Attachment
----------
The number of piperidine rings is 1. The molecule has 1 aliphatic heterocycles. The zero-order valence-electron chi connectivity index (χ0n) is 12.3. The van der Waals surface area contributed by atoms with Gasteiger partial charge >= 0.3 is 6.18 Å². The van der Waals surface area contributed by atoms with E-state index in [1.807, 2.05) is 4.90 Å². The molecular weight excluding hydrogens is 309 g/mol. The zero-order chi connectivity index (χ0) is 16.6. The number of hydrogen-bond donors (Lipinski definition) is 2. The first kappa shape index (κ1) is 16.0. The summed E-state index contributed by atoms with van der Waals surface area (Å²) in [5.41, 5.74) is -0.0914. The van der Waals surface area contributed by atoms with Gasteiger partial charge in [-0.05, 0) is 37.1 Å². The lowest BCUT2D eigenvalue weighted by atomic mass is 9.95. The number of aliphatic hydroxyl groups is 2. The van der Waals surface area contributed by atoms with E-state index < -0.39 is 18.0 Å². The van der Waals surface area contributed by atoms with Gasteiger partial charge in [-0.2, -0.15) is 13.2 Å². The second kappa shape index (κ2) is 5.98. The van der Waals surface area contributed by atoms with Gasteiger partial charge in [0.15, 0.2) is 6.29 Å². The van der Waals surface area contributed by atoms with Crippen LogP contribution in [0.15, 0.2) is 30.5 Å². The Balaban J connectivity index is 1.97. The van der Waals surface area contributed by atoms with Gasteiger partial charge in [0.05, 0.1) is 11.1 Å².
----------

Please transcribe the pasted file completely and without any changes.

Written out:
The number of piperidine rings is 1. The molecule has 1 aliphatic heterocycles. The zero-order valence-electron chi connectivity index (χ0n) is 12.3. The van der Waals surface area contributed by atoms with Gasteiger partial charge >= 0.3 is 6.18 Å². The van der Waals surface area contributed by atoms with E-state index in [1.807, 2.05) is 4.90 Å². The molecular weight excluding hydrogens is 309 g/mol. The zero-order chi connectivity index (χ0) is 16.6. The number of hydrogen-bond donors (Lipinski definition) is 2. The first kappa shape index (κ1) is 16.0. The summed E-state index contributed by atoms with van der Waals surface area (Å²) in [5.41, 5.74) is -0.0914. The van der Waals surface area contributed by atoms with Gasteiger partial charge in [-0.05, 0) is 37.1 Å². The lowest BCUT2D eigenvalue weighted by atomic mass is 9.95. The number of aliphatic hydroxyl groups is 2. The van der Waals surface area contributed by atoms with E-state index < -0.39 is 18.0 Å². The van der Waals surface area contributed by atoms with Gasteiger partial charge in [-0.2, -0.15) is 13.2 Å². The second kappa shape index (κ2) is 5.98. The van der Waals surface area contributed by atoms with Gasteiger partial charge in [0.15, 0.2) is 6.29 Å². The van der Waals surface area contributed by atoms with Crippen LogP contribution in [0.15, 0.2) is 30.5 Å². The Balaban J connectivity index is 1.97. The van der Waals surface area contributed by atoms with Gasteiger partial charge in [0.05, 0.1) is 11.1 Å².